If you enter an IP address in the Public Name tab of the Web Publishing Rule, then you potentially open your sites up for worms and similar automated attacks. The secret to protecting against these threats is simple: You can easily bypass this security risk by always using FQDNs in your Web Publishing Rules, as shown in Figure F.
Always use FQDNs on for the public name used to access your Web sites
Check the Windows event viewer to troubleshoot ISA firewall problems
I review well over two hundred ISAServer.org Web board and mailing list messages a day. One of the most common responses I give when answering questions is "what does the Event Log have to say about this?" I never cease to be amazed by the number of ISA firewall admins who haven't checked the Event Viewer for potential hints at what the configuration error might be. The Event Viewer seems to be one of ISA's best kept secrets, but we need to get it out in the open. Always check the ISA firewall device's Event Viewer for diagnostic information useful in troubleshooting ISA firewall problems. You'll find a lot of useful info there, as shown in Figure G.
The Windows Event Viewer often provides valuable troubleshooting information
Check the ISA Alert tab for detailed information on troubleshooting issues
While almost all of the information regarding ISA firewall troubleshooting issues will appear in the Event Viewer, there may be some "secret" information that the ISA firewall keeps in its own Alerts section in the ISA firewall console (I say "may" because I'm not aware of whether it's been documented anywhere as to whether the ISA firewall's Alerts tab shows the exact same information as the Event Viewer). Always check the ISA firewall's Alerts tab on the Monitoring node, as shown in Figure H, when you're trying to figure out a problem with the ISA firewall.
Checking the Alerts tab
Solve MTU issues with an upstream router for SMB/SOHO networks
h6/Medium Business (SMB) and h6 Office/Home Office (SOHO) networks often need to use PPP over Ethernet (PPPoE) when using DSL connections to the Internet, because PPPoE is required by their ISPs. DSL is well known for causing MTU issues when using PPPoE. (MTU stands for maximum transmission unit, and refers to the largest packet size that can be transferred in a single physical frame.)
Another problem with h6 networks is that they often use DHCP addressing for the public interface. This means the address can change.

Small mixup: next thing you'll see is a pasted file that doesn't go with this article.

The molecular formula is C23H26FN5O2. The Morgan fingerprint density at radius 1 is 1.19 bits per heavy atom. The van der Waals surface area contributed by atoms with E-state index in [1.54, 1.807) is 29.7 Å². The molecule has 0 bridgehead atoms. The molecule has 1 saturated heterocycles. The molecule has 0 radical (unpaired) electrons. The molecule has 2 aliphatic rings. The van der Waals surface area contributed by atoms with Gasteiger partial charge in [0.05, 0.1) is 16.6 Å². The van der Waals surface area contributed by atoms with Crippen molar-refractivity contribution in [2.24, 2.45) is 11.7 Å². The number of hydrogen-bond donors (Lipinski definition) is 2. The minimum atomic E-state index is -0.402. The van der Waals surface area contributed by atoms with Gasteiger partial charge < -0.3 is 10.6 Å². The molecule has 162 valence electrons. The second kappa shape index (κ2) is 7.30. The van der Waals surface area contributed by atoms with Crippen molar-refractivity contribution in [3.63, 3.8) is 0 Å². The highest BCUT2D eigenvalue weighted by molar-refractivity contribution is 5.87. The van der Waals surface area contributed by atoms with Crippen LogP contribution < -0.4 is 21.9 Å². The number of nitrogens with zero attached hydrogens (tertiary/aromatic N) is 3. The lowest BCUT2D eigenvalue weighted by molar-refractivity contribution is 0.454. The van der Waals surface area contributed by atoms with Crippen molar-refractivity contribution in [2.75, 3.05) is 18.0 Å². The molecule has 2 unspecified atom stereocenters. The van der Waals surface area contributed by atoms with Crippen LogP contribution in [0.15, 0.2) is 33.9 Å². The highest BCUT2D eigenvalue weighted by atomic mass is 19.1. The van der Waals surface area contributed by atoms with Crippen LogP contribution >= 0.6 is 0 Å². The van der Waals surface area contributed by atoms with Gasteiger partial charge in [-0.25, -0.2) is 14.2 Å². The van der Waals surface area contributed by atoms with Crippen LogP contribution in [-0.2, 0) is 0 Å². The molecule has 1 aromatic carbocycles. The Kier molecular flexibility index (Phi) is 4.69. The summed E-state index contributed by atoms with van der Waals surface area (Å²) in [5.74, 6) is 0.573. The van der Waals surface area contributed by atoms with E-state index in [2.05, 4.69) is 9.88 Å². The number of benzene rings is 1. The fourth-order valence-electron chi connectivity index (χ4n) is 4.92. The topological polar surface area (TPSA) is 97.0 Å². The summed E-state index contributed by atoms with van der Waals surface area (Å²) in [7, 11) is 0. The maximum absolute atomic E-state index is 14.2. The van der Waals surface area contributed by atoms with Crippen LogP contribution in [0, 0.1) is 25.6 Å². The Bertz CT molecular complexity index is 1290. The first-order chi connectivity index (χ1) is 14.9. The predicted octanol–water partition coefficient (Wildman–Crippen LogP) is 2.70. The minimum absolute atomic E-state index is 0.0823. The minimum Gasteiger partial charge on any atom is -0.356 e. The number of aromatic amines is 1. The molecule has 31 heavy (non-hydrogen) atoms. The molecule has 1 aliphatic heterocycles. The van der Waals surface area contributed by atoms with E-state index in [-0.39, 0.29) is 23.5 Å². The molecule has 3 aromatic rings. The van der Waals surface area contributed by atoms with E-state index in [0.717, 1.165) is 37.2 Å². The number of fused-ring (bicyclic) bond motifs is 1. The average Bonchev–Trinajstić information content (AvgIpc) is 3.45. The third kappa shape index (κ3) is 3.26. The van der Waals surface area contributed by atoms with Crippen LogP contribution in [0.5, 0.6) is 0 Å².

Here's the secret: You can solve both the MTU and the DHCP issues by putting a DSL router in front of the ISA firewall.
If you still want to connect a DSL modem to the ISA firewall instead of using a DSL router, you can solve the MTU issue by using the principles and procedures contained in David Fosbenner's article ISA Server 2000 and DSL.The referenced article describes how to edit the registry to solve your MTU issues, as shown in Figure I.
Fixing MTU issues by editing the registry
Dedicate different ISA firewalls for inbound and outbound connections
Here's a secret that will speed up access to your published Web sites. If you have published an even moderately busy Web site through your ISA firewall, you can get significant performance benefits by deploying two different ISA firewalls for inbound and outbound access. The inbound access ISA firewall is dedicated to Web and Server Publishing Rules and the outbound access ISA firewall is used to control Internet access for users connecting from ISA firewall Protected Networks.
You benefit from each ISA firewall needing to maintain a h6er firewall state table, and also you can focus your attention on the unique requirements and configuration for inbound and outbound access on ISA firewalls dedicated to those purposes. I do this routinely and find that performance and stability are measurably better.
Force firewall policy on VPN clients
In contrast to the typical "hardware" firewall, the ISA firewall's VPN server and gateway components enable you to get very fine tuned access control over what moves between VPN clients/gateways and Networks to which these hosts connect through the ISA firewall. Because the VPN client connection is an authenticated connection, you can use user/group based access controls on VPN users, and that's the secret to granular control.
For example, you might let all domain users connect to the VPN server, but you do not want all VPN users to have the same level of access to corporate network or Internet resources when connected to the network through the VPN link. This is a no-brainer for the ISA firewall. Create your access policies for VPN client connections and assign them to users who require access to a specific resource on the corporate network or the Internet.